“Sea Cliff Gospel Chapel, A Century of Proclaiming God’s Word, 1889-1989″
Origins: “…and let us exalt His name together.” PS.34:
The beginnings of the brethren movement started in a tiny Dublin house in 1825 for the purpose of finding a simple and Scriptural basis upon which Christians could meet. All forms of church order were subordinate to their holding Communion together
It was a time of upheaval when church members turned to Bible prophecy to try to understand the economic and social changes, revolution, and threats of cholera which plagued Europe at that time. Some people even refused to pay the church tithes and denounced the moral laxity of the clergy.
Since most of the church Services were formal and lifeless, the brethren leaders who were almost all thirty years and younger, encouraged people to participate in the Communion – to read aloud the Scriptures, to suggest a hymn to be sung or to comment on a portion of Scripture that would give praise to their Lord and Savior. Meeting times were arranged so that believers could also attend Services in their own churches. Communion was some- times held on Saturday nights and even on Mondays.
The Communion Service was a time of worship and remembering the Lord in the eating of bread and drinking of wine as Jesus taught in the last supper which was held on the first day of Unleavened bread (The Passover).
Jesus had sent his disciples, Peter and John, to a house in the neighborhood where they were to prepare the Passover meal. According to Luke, Jesus said to His disciples, “I have earnestly and intensely desired to eat this Passover with you before I suffer Then He took a loaf (of bread) and when He had given thanks He broke (it) and gave it to them saying, ‘This is My body which is given for you. Do this in remembrance of me.’ And in like manner He took the cup after supper, saying, ‘This cup is the new testament or covenant (ratified) in My blood, which is shed (poured out) for you'”
(Luke 22. Amplified New Testament)
Later they sang a hymn and went out.
The early brethren were highly trained in theology, having studied in Hebrew and Greek, and could discuss fine points of grammar and the exact meaning of words in Biblical translation. They debated with the great scholars of the period.
Among the leaders were J.G. Bellet (30), J.N. Darby (26), who translated the Bible into three modern languages and wrote many hymns, Lord Congleton (25), Henry Craik (27), Robert C. Chapman (29), Lady Powerscourt (30’s), Francis Hutchinson (27), Anthony Norris Groves (30), B. W. Newton (25) and George Mueller (27).These men believed that the Lord’s supper could be remembered wherever two or three were gathered in the name of the Lord Jesus which guaranteed His presence in their midst. Some of the country assemblies were small, but in the cities they were very large. Plymouth had a congregation of 1400, Hereford 345, Barnstaple 800, Dublin’s Merrior Hall 2500 and several Chapels in Bristol that each held over 400 people.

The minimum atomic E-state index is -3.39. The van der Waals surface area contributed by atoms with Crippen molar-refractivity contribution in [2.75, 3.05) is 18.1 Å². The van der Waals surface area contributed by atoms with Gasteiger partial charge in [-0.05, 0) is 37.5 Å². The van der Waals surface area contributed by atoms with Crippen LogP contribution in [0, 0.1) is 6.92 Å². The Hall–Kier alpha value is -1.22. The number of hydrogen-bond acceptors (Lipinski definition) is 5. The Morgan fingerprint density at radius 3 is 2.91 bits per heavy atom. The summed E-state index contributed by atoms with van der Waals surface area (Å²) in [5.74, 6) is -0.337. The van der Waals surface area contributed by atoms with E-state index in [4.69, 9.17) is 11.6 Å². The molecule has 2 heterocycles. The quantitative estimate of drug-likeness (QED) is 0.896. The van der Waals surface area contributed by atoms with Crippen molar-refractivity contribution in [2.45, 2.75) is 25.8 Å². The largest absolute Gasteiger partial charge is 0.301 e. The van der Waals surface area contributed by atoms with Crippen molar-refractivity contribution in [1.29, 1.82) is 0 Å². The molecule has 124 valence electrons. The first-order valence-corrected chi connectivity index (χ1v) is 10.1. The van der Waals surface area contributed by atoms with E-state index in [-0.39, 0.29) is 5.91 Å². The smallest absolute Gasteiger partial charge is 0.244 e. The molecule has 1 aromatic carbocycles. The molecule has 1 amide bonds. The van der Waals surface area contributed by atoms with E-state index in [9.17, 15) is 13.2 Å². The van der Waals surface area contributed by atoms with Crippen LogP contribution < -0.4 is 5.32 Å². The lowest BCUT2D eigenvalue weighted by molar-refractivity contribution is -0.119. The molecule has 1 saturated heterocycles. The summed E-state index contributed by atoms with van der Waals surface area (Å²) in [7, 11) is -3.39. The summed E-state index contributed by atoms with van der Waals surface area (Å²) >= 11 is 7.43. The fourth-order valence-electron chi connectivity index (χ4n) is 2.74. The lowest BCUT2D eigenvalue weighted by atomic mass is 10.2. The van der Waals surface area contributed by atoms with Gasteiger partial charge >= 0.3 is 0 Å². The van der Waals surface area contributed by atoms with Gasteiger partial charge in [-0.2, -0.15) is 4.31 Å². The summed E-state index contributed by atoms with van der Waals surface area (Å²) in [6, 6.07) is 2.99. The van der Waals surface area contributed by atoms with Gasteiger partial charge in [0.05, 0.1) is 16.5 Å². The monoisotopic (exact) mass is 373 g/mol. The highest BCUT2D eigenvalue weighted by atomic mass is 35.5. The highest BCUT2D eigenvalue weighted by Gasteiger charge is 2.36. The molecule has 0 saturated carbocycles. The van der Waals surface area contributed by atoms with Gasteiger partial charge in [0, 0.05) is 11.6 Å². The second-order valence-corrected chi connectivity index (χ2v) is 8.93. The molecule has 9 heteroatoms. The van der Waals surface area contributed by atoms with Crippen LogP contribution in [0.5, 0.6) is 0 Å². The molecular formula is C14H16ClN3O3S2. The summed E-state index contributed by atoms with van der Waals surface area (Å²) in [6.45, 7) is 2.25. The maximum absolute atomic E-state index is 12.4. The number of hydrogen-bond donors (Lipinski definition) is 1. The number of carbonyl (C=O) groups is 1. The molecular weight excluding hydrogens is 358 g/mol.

According to William Conrad, a brethren historian, the most able leaders were recognized as elders or appointed by such men as J. N. Darby. “These elders (Today we would call them full-time workers.) sat facing the congregation during Communion. In many cases these full time elders were called pastors. They firmly believed there was more than one man in every congregation gifted by the Holy Spirit for public preaching and teaching. But if one man was obviously a better public speaker, he would be asked to do the majority of preaching or teaching.” (Conrad.)
Much social work was done with the sick and the poor in Barnstaple, Bristol and London. George Mueller was the founder of English orphanages.
A tremendous amount of Christian literature was distributed. George Mueller printed and sent out, with the help of volunteers, millions of tracts every year.
In the evangelistic effort, tents were erected as in the early days of Sea Cliff. There was open air preaching. Homes, jails and hospitals were visited. Men would ride on horse -back to preach in outlying areas.
A question comes to mind as to how the full time elders were supported. Many of the first preachers were very wealthy and gave away their fortunes or kept a portion of their funds to support the ministry. Others helped support themselves through teaching. As is done in the Sea Cliff Gospel Chapel, donations (free will offerings) are dispersed by the treasurer as directed by the donors. These funds support a full time worker and maintain the church buildings.
Women played an important role in the assemblies. Lady Powerscourt sponsored prophecy conferences which became famous and added great impetus to the brethren movement.
Miss Bessie Paget, who was a great influence on A. N. Groves, founded and directed spiritual and social projects in Barnstaple.
Mary Peddeen served as joint superintendent of two Sunday Schools and did a great deal of social work.
Women wrote hymns which are still used in Communion services all over the world.
As the brethren movement grew, thousands of congregations sprung up on every continent. Today there are 1500 missionaries in the field without salary, depending solely on the voluntary gifts of Christians to carry out the work of spreading the gospel, caring for the sick and teaching in the schools.